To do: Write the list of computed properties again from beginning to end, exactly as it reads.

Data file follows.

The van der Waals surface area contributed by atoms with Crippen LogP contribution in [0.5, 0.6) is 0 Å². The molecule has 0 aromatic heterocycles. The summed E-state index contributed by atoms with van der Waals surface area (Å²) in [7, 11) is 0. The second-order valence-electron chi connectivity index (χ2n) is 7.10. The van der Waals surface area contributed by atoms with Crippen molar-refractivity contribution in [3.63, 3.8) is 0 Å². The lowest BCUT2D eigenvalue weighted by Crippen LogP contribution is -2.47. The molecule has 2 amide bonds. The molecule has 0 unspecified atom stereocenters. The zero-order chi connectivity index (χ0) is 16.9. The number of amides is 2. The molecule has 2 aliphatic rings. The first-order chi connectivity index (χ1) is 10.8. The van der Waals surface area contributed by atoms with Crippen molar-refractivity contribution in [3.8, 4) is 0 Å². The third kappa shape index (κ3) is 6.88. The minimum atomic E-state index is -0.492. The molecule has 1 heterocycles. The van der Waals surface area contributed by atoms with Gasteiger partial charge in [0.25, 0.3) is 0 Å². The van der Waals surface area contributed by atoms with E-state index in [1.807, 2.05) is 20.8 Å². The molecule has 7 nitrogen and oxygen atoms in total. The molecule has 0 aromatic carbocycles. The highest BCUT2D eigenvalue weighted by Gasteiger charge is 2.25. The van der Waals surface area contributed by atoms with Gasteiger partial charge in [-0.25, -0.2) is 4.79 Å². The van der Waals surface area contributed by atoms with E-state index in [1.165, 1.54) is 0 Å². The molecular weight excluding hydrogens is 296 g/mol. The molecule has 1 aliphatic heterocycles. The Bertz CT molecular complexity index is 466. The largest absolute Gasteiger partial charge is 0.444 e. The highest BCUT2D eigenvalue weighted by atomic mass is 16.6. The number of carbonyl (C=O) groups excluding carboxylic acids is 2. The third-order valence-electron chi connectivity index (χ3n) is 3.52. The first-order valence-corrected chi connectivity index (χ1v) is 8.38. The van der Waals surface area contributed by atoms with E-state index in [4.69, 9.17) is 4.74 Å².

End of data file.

The van der Waals surface area contributed by atoms with Crippen LogP contribution in [0.5, 0.6) is 0 Å². The molecule has 0 aromatic heterocycles. The summed E-state index contributed by atoms with van der Waals surface area (Å²) in [7, 11) is 0. The second-order valence-electron chi connectivity index (χ2n) is 7.10. The van der Waals surface area contributed by atoms with Crippen molar-refractivity contribution in [3.63, 3.8) is 0 Å². The lowest BCUT2D eigenvalue weighted by Crippen LogP contribution is -2.47. The molecule has 2 amide bonds. The molecule has 0 unspecified atom stereocenters. The zero-order chi connectivity index (χ0) is 16.9. The number of amides is 2. The molecule has 2 aliphatic rings. The first-order chi connectivity index (χ1) is 10.8. The van der Waals surface area contributed by atoms with Crippen molar-refractivity contribution in [3.8, 4) is 0 Å². The third kappa shape index (κ3) is 6.88. The minimum atomic E-state index is -0.492. The molecule has 1 heterocycles. The van der Waals surface area contributed by atoms with Gasteiger partial charge in [0.25, 0.3) is 0 Å². The van der Waals surface area contributed by atoms with E-state index in [1.807, 2.05) is 20.8 Å². The molecule has 7 nitrogen and oxygen atoms in total. The molecule has 0 aromatic carbocycles. The highest BCUT2D eigenvalue weighted by Gasteiger charge is 2.25. The van der Waals surface area contributed by atoms with Gasteiger partial charge in [-0.25, -0.2) is 4.79 Å². The van der Waals surface area contributed by atoms with E-state index in [1.165, 1.54) is 0 Å². The molecular weight excluding hydrogens is 296 g/mol. The molecule has 1 aliphatic heterocycles. The Bertz CT molecular complexity index is 466. The largest absolute Gasteiger partial charge is 0.444 e. The highest BCUT2D eigenvalue weighted by atomic mass is 16.6. The number of carbonyl (C=O) groups excluding carboxylic acids is 2. The third-order valence-electron chi connectivity index (χ3n) is 3.52. The first-order valence-corrected chi connectivity index (χ1v) is 8.38. The van der Waals surface area contributed by atoms with E-state index in [4.69, 9.17) is 4.74 Å².